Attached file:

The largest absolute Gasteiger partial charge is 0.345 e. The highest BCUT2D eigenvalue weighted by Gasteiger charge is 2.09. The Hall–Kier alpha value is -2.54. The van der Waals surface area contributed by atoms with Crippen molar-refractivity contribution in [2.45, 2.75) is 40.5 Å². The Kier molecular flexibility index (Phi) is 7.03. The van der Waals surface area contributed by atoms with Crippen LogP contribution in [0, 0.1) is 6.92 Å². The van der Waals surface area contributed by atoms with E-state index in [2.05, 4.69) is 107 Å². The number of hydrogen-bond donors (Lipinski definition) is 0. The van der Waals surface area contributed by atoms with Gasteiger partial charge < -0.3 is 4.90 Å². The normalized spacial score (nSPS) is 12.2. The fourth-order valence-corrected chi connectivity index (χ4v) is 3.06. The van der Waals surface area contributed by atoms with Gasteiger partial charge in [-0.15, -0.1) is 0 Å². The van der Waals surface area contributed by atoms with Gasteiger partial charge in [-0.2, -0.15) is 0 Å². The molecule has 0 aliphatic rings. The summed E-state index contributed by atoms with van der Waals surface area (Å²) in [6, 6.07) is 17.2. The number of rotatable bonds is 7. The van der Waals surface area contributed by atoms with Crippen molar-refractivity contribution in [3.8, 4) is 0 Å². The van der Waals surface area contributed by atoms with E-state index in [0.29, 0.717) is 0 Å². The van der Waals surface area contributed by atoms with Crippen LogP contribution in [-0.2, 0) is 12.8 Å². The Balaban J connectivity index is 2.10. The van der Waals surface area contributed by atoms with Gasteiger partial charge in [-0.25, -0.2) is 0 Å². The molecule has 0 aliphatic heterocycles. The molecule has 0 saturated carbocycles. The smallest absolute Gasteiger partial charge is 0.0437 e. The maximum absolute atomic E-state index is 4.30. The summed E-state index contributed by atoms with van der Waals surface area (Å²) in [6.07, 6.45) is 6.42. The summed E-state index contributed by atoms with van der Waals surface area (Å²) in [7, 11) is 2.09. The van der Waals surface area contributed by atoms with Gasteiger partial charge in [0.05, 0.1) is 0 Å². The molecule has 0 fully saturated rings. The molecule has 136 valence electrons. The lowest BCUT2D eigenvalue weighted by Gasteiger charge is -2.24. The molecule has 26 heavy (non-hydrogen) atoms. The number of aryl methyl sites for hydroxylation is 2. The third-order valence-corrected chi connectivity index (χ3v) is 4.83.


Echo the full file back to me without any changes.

The largest absolute Gasteiger partial charge is 0.345 e. The highest BCUT2D eigenvalue weighted by Gasteiger charge is 2.09. The Hall–Kier alpha value is -2.54. The van der Waals surface area contributed by atoms with Crippen molar-refractivity contribution in [2.45, 2.75) is 40.5 Å². The Kier molecular flexibility index (Phi) is 7.03. The van der Waals surface area contributed by atoms with Crippen LogP contribution in [0, 0.1) is 6.92 Å². The van der Waals surface area contributed by atoms with E-state index in [2.05, 4.69) is 107 Å². The number of hydrogen-bond donors (Lipinski definition) is 0. The van der Waals surface area contributed by atoms with Gasteiger partial charge < -0.3 is 4.90 Å². The normalized spacial score (nSPS) is 12.2. The fourth-order valence-corrected chi connectivity index (χ4v) is 3.06. The van der Waals surface area contributed by atoms with Gasteiger partial charge in [-0.15, -0.1) is 0 Å². The van der Waals surface area contributed by atoms with Gasteiger partial charge in [-0.2, -0.15) is 0 Å². The molecule has 0 aliphatic rings. The summed E-state index contributed by atoms with van der Waals surface area (Å²) in [6, 6.07) is 17.2. The number of rotatable bonds is 7. The van der Waals surface area contributed by atoms with Crippen molar-refractivity contribution in [3.8, 4) is 0 Å². The van der Waals surface area contributed by atoms with E-state index in [0.29, 0.717) is 0 Å². The van der Waals surface area contributed by atoms with Crippen LogP contribution in [-0.2, 0) is 12.8 Å². The Balaban J connectivity index is 2.10. The van der Waals surface area contributed by atoms with Gasteiger partial charge in [-0.25, -0.2) is 0 Å². The molecule has 0 aliphatic heterocycles. The molecule has 0 saturated carbocycles. The smallest absolute Gasteiger partial charge is 0.0437 e. The maximum absolute atomic E-state index is 4.30. The summed E-state index contributed by atoms with van der Waals surface area (Å²) in [6.07, 6.45) is 6.42. The summed E-state index contributed by atoms with van der Waals surface area (Å²) in [7, 11) is 2.09. The van der Waals surface area contributed by atoms with Gasteiger partial charge in [0.05, 0.1) is 0 Å². The molecule has 0 fully saturated rings. The molecule has 136 valence electrons. The lowest BCUT2D eigenvalue weighted by Gasteiger charge is -2.24. The molecule has 26 heavy (non-hydrogen) atoms. The number of aryl methyl sites for hydroxylation is 2. The third-order valence-corrected chi connectivity index (χ3v) is 4.83.